All of this is easier to do when you’re young. The younger you are the more risks you can take and recover. If you’re 45 years old and you have three kids in college, very hard to take the risks without meeting your obligation to your kids. So you’re young, this is the time you can take larger risks, get up and start again. Only thing you have to avoid is killing yourself. Don’t jump off a building because it’s worth the exploration. Again, I say, failures that don’t kill you will make you stronger. It’s a well known principle in biology. I also suggest getting outside your comfort zone. The most learning happens when you get outside your comfort zone.

Now I get outside my comfort zone all the time in some ways, even I have a hard time. I ask myself, what could be the most uncomfortable thing I could do? And I said, if I had white hair I could color it purple. And I’ve never had the guts to do that so everybody has limitation of how far outside their comfort zone they can get, but you learn more outside your comfort zone. So be on a learning journey. What you can do at every stage of your life to be happy is be on a rapid learning curve. I like to say, and let me stop here, I’m addicted to learning at age 66 even more so than I was addicted to learning age 16.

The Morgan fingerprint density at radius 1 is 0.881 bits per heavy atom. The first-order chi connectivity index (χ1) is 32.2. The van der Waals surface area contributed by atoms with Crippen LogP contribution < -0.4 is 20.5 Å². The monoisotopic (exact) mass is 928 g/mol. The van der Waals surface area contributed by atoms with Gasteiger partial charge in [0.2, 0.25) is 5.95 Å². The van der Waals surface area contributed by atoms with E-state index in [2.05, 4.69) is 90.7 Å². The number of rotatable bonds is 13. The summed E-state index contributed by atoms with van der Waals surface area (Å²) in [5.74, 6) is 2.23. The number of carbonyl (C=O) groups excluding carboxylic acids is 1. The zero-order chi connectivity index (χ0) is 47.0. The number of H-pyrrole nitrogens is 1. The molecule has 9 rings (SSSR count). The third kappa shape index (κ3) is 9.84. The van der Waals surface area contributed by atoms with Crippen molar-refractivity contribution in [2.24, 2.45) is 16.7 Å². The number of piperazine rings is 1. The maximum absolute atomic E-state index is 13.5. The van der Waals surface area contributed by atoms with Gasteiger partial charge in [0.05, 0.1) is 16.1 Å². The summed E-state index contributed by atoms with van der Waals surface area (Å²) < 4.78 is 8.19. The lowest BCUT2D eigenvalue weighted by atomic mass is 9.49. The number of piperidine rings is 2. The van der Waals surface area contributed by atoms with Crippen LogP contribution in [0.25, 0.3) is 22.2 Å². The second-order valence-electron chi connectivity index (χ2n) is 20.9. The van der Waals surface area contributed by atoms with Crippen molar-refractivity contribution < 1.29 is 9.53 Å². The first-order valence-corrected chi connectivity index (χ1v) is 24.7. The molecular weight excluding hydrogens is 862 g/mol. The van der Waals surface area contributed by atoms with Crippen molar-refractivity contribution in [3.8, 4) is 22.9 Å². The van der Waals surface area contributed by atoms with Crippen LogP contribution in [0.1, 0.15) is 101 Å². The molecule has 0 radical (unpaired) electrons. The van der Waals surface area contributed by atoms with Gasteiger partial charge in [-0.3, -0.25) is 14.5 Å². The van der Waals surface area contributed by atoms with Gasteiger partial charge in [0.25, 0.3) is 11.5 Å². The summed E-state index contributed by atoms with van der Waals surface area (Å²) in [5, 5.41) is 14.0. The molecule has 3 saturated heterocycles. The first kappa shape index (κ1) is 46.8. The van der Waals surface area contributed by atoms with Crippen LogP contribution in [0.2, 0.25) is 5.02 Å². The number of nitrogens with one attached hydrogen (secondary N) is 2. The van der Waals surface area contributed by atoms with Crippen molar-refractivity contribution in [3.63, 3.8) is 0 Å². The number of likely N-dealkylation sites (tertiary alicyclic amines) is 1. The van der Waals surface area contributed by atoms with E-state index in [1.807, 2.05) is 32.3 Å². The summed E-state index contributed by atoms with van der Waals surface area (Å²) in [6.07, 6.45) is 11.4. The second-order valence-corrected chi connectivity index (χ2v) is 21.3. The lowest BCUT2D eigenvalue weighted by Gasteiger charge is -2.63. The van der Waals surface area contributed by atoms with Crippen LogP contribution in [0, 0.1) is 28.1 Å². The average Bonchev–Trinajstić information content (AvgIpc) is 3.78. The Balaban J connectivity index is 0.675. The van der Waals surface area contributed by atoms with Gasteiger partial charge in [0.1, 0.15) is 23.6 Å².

Anand Ashar:

Mr. Khosla it was really intriguing to learn about your unconventional but powerful insights and how embracing change can nurture legendary inventions. No it’s time for some Q&A. What were some challenges and obstacles that you had to overcome? Did you ever feel like quitting, but just powered through it?

Vinod Khosla: